Welcome to the Jungle
No matter the cost
Go. Going. Gone.
God bless the hood
We all fall down
Jungle is one of those arthouse projects that’s going to be very divisively received. With a subheading like “a crime drama like nothing you’ve seen before”, Jungle sets lofty expectations for itself right off the bat, and does itself a disservice by doing so.
Jungle is the classic case of style of substance, with the show trying way too hard with its visuals and rapping rather than actually telling a compelling and interesting story. Sure, the fourth wall breaks are nice and the neon-lit vistas are great to look at but when you compare this to the gritty feel of something like Kidulthood or Top Boy, this one pales by comparison.
In a way, it’s almost like the creators for this project, Junior Okoli and Chas Appeti, wanted to craft a rap-version of Euphoria, with all the heady visuals and commentary on a pocket of society. Instead of that being Gen Z though, this one hones in on the streets of London. Only, it’s not really the UK in a conventional state.
Jungle is set in a near-future London, during an unspecified time where skyscrapers are lit up with neon advertisements. It’s basically like Blade Runner 2077 but there’s a profound lack of worldbuilding to actually make this interesting to explore. There are a couple of nice moments in a diner, with Marcus and Bianca picking items off a holographic menu, but mostly there’s very little world to explore. Instead, it feels like an excuse to throw in as many neon lights as possible, and given the rap music video feel to this, it’s hardly surprising.
The story itself is essentially sliced in half, with the first 3 episodes following one character before whiplashing across and following a completely different player. The first 3 focus on a man called Gogo, who tries to change his life for the better by getting mixed up in one last daring robbery with his partner, Slim. Unfortunately, things go awry when the security guard there is murdered in cold blood. With the guard’s gang lusting for blood, led by his brother 6ix, Gogo tries to escape the inevitable.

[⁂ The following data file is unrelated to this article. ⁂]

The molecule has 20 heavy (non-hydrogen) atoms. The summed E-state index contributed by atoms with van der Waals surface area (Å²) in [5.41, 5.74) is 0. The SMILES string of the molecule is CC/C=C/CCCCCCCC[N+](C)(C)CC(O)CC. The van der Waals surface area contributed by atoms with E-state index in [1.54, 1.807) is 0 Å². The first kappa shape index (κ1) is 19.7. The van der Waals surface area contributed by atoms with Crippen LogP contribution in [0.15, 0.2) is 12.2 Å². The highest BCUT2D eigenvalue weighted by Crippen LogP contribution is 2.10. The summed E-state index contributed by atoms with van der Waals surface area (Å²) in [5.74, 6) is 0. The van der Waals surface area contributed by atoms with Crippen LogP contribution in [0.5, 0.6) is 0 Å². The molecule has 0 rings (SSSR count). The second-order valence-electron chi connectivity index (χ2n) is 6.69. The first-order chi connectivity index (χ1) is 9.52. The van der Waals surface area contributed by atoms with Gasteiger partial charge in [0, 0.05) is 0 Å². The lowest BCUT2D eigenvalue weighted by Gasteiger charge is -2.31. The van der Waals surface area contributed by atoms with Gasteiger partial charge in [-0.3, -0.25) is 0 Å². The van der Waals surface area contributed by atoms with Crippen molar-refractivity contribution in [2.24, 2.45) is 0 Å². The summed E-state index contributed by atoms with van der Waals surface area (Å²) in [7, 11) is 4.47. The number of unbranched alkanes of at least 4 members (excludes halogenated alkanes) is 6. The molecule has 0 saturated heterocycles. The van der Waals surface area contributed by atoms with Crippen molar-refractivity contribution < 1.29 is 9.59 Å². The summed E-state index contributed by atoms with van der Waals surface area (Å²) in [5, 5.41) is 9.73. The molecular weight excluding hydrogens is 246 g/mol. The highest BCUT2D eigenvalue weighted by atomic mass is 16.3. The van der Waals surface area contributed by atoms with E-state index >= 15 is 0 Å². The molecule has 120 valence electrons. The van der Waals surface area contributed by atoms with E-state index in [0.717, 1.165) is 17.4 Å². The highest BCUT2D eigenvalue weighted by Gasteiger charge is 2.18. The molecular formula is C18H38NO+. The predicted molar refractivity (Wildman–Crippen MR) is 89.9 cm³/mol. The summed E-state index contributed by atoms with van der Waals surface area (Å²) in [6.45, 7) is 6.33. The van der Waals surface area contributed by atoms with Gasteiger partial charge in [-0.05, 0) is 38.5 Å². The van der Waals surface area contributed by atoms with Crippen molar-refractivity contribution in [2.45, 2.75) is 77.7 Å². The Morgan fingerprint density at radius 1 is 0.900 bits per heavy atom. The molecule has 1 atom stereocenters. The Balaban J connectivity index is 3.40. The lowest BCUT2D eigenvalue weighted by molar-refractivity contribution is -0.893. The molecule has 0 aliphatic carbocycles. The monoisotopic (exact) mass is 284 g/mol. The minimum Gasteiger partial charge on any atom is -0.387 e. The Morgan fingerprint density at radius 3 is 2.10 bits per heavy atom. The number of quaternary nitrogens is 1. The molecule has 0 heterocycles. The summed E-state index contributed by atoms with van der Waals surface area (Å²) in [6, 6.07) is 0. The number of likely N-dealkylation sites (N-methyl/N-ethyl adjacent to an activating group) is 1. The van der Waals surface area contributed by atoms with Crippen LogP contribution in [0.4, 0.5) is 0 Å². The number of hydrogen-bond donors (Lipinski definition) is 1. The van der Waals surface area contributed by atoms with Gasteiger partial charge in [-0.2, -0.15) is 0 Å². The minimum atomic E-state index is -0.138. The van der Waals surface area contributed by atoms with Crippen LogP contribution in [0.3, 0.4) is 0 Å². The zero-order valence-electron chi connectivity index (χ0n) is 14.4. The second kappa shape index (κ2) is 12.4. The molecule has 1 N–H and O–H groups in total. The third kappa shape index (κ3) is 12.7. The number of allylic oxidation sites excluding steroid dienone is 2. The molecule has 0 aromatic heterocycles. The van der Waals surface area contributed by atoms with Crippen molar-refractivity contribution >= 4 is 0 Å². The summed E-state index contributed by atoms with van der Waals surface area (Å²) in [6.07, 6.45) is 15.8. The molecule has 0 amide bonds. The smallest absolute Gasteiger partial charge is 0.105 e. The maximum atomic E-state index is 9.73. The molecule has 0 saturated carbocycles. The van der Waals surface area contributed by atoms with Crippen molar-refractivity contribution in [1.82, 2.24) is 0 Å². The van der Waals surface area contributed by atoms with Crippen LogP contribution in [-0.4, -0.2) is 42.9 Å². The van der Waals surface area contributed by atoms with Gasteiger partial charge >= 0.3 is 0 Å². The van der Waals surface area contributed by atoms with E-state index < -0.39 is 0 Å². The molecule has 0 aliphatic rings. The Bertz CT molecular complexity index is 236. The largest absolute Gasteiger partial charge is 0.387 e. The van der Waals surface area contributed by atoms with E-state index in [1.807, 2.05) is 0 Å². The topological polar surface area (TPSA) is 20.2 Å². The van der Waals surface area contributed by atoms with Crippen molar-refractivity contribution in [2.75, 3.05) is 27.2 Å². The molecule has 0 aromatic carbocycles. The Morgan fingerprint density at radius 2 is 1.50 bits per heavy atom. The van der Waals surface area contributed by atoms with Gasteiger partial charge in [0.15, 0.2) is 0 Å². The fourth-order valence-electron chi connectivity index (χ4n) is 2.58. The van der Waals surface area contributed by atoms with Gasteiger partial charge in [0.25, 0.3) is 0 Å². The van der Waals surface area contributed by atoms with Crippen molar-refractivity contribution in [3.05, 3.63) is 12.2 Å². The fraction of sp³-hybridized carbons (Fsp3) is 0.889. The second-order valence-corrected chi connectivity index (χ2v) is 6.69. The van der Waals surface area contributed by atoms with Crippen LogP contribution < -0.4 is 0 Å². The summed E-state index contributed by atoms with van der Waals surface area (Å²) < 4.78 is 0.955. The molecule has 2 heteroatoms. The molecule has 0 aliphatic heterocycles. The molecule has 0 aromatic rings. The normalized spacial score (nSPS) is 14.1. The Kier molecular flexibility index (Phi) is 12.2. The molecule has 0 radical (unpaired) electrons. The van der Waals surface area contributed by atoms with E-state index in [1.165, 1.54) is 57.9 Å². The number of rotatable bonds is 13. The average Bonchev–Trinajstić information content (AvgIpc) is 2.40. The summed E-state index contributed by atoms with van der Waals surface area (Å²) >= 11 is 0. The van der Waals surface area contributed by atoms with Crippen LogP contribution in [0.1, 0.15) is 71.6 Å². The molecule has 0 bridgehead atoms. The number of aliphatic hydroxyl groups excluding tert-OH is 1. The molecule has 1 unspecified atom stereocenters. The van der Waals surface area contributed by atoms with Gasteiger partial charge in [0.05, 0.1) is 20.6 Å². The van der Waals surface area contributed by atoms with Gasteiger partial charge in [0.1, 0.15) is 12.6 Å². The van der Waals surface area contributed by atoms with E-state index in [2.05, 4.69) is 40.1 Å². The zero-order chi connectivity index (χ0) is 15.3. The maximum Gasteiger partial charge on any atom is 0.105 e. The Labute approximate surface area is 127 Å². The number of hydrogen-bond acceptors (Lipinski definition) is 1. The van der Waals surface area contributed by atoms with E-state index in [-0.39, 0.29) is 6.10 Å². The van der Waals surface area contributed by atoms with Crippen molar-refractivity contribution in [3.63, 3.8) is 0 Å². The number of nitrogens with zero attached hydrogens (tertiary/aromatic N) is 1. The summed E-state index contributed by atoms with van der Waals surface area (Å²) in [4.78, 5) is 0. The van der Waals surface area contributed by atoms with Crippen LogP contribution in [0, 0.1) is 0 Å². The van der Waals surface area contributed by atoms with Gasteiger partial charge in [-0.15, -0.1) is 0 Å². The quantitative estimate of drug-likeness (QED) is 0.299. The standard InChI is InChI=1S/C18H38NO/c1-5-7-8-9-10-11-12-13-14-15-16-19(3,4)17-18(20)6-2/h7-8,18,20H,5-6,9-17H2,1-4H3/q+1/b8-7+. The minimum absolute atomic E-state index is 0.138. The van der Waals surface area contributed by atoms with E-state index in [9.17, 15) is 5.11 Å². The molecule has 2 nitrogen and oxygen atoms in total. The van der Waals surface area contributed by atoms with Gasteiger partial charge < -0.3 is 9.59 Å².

The second half then switches things up and focuses on a character called Marcus, who also wants to try and start a new life and be a better role model for his brother, Danial. He has a shady past which catches up to him late on, exacerbated by the fact he falls for the beautiful and talented Bianca.
This story isn’t as strong as the first, but then both stories suffer from an artistic vision that feels torn between wowing its audience and actually telling a good story. Unlike Top Boy, which had numerous twists and turns along the way, Jungle is way more interested in the flashy visuals and interesting cinematography.
Given the creators have no experience with TV shows before, and their own credits come from music videos, it’s perhaps unsurprising to find so many bouts of rapping that feel ripped right from a grimy rap video. Honestly, go and watch the music video for something like High Road by Frisko and then watch one of these bouts of rapping in Jungle, you’d be hard-pressed to see the difference.
Although the ideas are admirable and Amazon should be commended for allowing such an artistic project to go ahead on their platform, Jungle is very rough around the edges. It’s a polarizing series with some good parts but plenty of flaws too. Originality can only get you so far, and in an effort to reinvent the wheel, Jungle does so in a rather rough and subjective way.
Verdict - 5/10